With the discovery of gold in 1848, thousands of prospectors poured into California. When it came time to create a state, the new residents wanted to make sure California included all potential gold fields in the Sierra Nevada range, and so drew their own borders.
The first Spanish missionaries arrived in California in the 1700s, but California didn’t become a U.S. territory until 1847, as part of the treaty ending the Mexican-American War. Shortly thereafter, the discovery of gold at Sutter’s Mill in 1848 inspired a wave of settlers to head to the west coast in search of fortune. In 1850 California became the 31st state, and is now the third largest state behind Alaska and Texas. With millions of acres of farmland, California leads the U.S. in agricultural production. The state is also home to famous cultural institutions and national parks including: Hollywood, Disneyland, Yosemite National Park, Alcatraz, Angel Island and the Golden Gate Bridge.
- Date of Statehood: September 9, 1850
- Capital: Sacramento
- Population: 37,253,956 (2010)
- Size: 163,694 square miles
- Nickname(s): The Golden State; The Land of Milk and Honey; The El Dorado State; The Grape State
- Motto: Eureka (“I have found it”)
- Tree: California Redwood
- Flower: Poppy
- Bird: California Valley Quail
- Following James Marshall’s discovery of gold at Sutter’s Mill in Coloma in 1848, California’s population leaped from 14,000 to 250,000 in only four years. Between 1850 and 1859, miners extracted 28,280,711 fine ounces of gold.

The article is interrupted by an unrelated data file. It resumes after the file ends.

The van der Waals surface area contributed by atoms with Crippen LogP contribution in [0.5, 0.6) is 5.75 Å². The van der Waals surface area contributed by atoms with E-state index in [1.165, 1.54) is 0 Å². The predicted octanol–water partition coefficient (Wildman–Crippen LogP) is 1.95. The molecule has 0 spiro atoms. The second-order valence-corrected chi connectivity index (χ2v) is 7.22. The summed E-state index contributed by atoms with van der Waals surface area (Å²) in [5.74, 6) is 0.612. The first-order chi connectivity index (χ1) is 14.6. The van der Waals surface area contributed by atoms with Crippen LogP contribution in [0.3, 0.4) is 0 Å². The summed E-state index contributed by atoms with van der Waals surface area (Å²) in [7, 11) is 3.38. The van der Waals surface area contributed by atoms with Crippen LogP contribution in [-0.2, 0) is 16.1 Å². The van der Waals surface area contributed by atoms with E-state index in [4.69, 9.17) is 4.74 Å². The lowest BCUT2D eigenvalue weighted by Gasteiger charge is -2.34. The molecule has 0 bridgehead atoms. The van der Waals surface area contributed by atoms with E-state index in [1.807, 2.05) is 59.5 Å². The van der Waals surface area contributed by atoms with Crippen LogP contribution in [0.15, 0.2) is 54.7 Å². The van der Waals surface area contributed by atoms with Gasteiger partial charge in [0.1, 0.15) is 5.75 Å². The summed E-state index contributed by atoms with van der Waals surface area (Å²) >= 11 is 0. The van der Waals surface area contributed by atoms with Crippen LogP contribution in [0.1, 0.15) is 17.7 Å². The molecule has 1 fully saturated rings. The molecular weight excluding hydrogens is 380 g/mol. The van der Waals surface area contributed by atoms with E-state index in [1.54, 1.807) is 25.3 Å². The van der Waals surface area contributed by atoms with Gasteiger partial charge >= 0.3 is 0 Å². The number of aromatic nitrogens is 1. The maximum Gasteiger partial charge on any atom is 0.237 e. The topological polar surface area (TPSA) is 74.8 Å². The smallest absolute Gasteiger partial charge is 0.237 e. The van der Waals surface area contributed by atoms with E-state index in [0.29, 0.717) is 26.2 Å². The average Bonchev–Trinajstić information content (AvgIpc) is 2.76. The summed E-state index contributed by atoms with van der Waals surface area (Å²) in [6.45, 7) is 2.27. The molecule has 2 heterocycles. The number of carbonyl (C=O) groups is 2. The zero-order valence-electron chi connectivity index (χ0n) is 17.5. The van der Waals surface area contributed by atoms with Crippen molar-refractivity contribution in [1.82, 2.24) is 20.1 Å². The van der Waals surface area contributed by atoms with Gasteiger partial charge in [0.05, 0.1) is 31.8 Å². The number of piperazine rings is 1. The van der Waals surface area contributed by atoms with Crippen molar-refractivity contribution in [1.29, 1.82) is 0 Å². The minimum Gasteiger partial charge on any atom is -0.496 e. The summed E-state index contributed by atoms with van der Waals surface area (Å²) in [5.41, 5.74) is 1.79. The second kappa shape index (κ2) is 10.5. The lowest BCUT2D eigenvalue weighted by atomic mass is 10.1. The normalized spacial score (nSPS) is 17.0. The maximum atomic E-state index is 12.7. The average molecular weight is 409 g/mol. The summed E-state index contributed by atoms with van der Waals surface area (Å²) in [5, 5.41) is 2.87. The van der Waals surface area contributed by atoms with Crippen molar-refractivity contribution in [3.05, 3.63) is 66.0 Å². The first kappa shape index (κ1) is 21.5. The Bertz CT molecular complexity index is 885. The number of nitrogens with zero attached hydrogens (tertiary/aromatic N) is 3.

- California has the largest economy in the United States and, in 1997, was the first state to reach the trillion-dollar benchmark in gross state product. In 2012, California was ranked the ninth largest economy in the world.
- California grows more than 3.3 million tons of winegrapes on over 540,000 acres each year and produces roughly 90 percent of all U.S. wine.
- The highest and lowest points in the continental United States are located within 100 miles of one another in California: Mount Whitney measures 14,505 feet and Badwater Basin in Death Valley is 282 feet below sea level.
- Considered to be the hottest, driest place in the United States, Death Valley often reaches temperatures greater than 120 degrees Fahrenheit during the summer and averages only around two inches of rain each year.
- With a trunk slightly greater than 102 feet in circumference, the General Sherman in Sequoia National Park is the largest living tree (by volume) in the world. It is estimated to be somewhere between 1,800 to 2,700 years old.
- Southern California has about 10,000 earthquakes each year, although only 15 to 20 of them have a magnitude greater than 4.0.
- Despite its urbanisation and the loss of land to industry, California still leads the country in agricultural production. About one-half of the state’s land is federally owned. National parks located throughout the state are devoted to the preservation of nature and natural resources.
This feature originally appeared in History.com